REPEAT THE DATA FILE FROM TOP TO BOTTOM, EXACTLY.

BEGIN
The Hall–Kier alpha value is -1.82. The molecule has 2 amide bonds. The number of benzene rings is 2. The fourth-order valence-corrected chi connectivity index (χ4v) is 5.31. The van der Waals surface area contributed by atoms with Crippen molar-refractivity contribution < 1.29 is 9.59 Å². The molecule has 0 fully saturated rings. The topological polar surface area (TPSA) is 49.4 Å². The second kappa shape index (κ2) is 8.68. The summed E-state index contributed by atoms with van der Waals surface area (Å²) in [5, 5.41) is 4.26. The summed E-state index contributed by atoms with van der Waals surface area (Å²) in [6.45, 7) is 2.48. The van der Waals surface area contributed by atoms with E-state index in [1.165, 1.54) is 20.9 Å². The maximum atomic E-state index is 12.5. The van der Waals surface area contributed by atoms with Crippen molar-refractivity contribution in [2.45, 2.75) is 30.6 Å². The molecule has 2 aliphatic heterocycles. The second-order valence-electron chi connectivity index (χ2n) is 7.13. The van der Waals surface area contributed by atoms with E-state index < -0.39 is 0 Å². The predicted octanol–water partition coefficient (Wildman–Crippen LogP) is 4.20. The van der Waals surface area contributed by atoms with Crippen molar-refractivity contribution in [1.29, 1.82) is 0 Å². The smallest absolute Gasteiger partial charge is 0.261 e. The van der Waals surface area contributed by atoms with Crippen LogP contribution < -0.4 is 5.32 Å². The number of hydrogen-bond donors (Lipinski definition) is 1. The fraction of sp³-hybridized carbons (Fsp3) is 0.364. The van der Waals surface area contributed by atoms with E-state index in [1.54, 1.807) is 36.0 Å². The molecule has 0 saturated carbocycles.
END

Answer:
The Hall–Kier alpha value is -1.82. The molecule has 2 amide bonds. The number of benzene rings is 2. The fourth-order valence-corrected chi connectivity index (χ4v) is 5.31. The van der Waals surface area contributed by atoms with Crippen molar-refractivity contribution < 1.29 is 9.59 Å². The molecule has 0 fully saturated rings. The topological polar surface area (TPSA) is 49.4 Å². The second kappa shape index (κ2) is 8.68. The summed E-state index contributed by atoms with van der Waals surface area (Å²) in [5, 5.41) is 4.26. The summed E-state index contributed by atoms with van der Waals surface area (Å²) in [6.45, 7) is 2.48. The van der Waals surface area contributed by atoms with E-state index in [1.165, 1.54) is 20.9 Å². The maximum atomic E-state index is 12.5. The van der Waals surface area contributed by atoms with Crippen molar-refractivity contribution in [2.45, 2.75) is 30.6 Å². The molecule has 2 aliphatic heterocycles. The second-order valence-electron chi connectivity index (χ2n) is 7.13. The van der Waals surface area contributed by atoms with E-state index < -0.39 is 0 Å². The predicted octanol–water partition coefficient (Wildman–Crippen LogP) is 4.20. The van der Waals surface area contributed by atoms with Crippen molar-refractivity contribution in [1.29, 1.82) is 0 Å². The smallest absolute Gasteiger partial charge is 0.261 e. The van der Waals surface area contributed by atoms with Crippen LogP contribution < -0.4 is 5.32 Å². The number of hydrogen-bond donors (Lipinski definition) is 1. The fraction of sp³-hybridized carbons (Fsp3) is 0.364. The van der Waals surface area contributed by atoms with E-state index in [1.54, 1.807) is 36.0 Å². The molecule has 0 saturated carbocycles.